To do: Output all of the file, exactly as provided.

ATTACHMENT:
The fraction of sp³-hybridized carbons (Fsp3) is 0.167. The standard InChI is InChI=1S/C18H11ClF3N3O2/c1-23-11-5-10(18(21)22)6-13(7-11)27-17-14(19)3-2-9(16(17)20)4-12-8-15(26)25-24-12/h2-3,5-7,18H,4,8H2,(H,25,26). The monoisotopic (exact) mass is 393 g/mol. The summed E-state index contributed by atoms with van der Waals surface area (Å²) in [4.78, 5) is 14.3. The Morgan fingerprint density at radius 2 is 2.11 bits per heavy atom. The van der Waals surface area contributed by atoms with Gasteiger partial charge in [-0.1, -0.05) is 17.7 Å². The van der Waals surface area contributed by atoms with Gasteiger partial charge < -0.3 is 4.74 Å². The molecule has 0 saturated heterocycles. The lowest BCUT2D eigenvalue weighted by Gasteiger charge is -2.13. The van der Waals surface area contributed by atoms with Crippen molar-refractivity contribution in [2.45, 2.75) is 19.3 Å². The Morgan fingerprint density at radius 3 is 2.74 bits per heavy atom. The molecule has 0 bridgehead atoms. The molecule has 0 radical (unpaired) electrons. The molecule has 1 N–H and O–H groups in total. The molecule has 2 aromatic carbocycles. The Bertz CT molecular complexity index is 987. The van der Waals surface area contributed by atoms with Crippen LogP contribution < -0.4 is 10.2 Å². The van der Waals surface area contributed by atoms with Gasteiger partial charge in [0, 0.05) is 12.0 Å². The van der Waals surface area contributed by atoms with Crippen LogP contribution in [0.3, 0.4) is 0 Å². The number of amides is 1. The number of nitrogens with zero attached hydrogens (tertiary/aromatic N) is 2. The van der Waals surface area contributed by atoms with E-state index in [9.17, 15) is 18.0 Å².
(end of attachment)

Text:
The fraction of sp³-hybridized carbons (Fsp3) is 0.167. The standard InChI is InChI=1S/C18H11ClF3N3O2/c1-23-11-5-10(18(21)22)6-13(7-11)27-17-14(19)3-2-9(16(17)20)4-12-8-15(26)25-24-12/h2-3,5-7,18H,4,8H2,(H,25,26). The monoisotopic (exact) mass is 393 g/mol. The summed E-state index contributed by atoms with van der Waals surface area (Å²) in [4.78, 5) is 14.3. The Morgan fingerprint density at radius 2 is 2.11 bits per heavy atom. The van der Waals surface area contributed by atoms with Gasteiger partial charge in [-0.1, -0.05) is 17.7 Å². The van der Waals surface area contributed by atoms with Gasteiger partial charge < -0.3 is 4.74 Å². The molecule has 0 saturated heterocycles. The lowest BCUT2D eigenvalue weighted by Gasteiger charge is -2.13. The van der Waals surface area contributed by atoms with Crippen molar-refractivity contribution in [2.45, 2.75) is 19.3 Å². The Morgan fingerprint density at radius 3 is 2.74 bits per heavy atom. The molecule has 0 bridgehead atoms. The molecule has 0 radical (unpaired) electrons. The molecule has 1 N–H and O–H groups in total. The molecule has 2 aromatic carbocycles. The Bertz CT molecular complexity index is 987. The van der Waals surface area contributed by atoms with Crippen LogP contribution < -0.4 is 10.2 Å². The van der Waals surface area contributed by atoms with Gasteiger partial charge in [0, 0.05) is 12.0 Å². The van der Waals surface area contributed by atoms with Crippen LogP contribution in [0.3, 0.4) is 0 Å². The number of amides is 1. The number of nitrogens with zero attached hydrogens (tertiary/aromatic N) is 2. The van der Waals surface area contributed by atoms with E-state index in [9.17, 15) is 18.0 Å².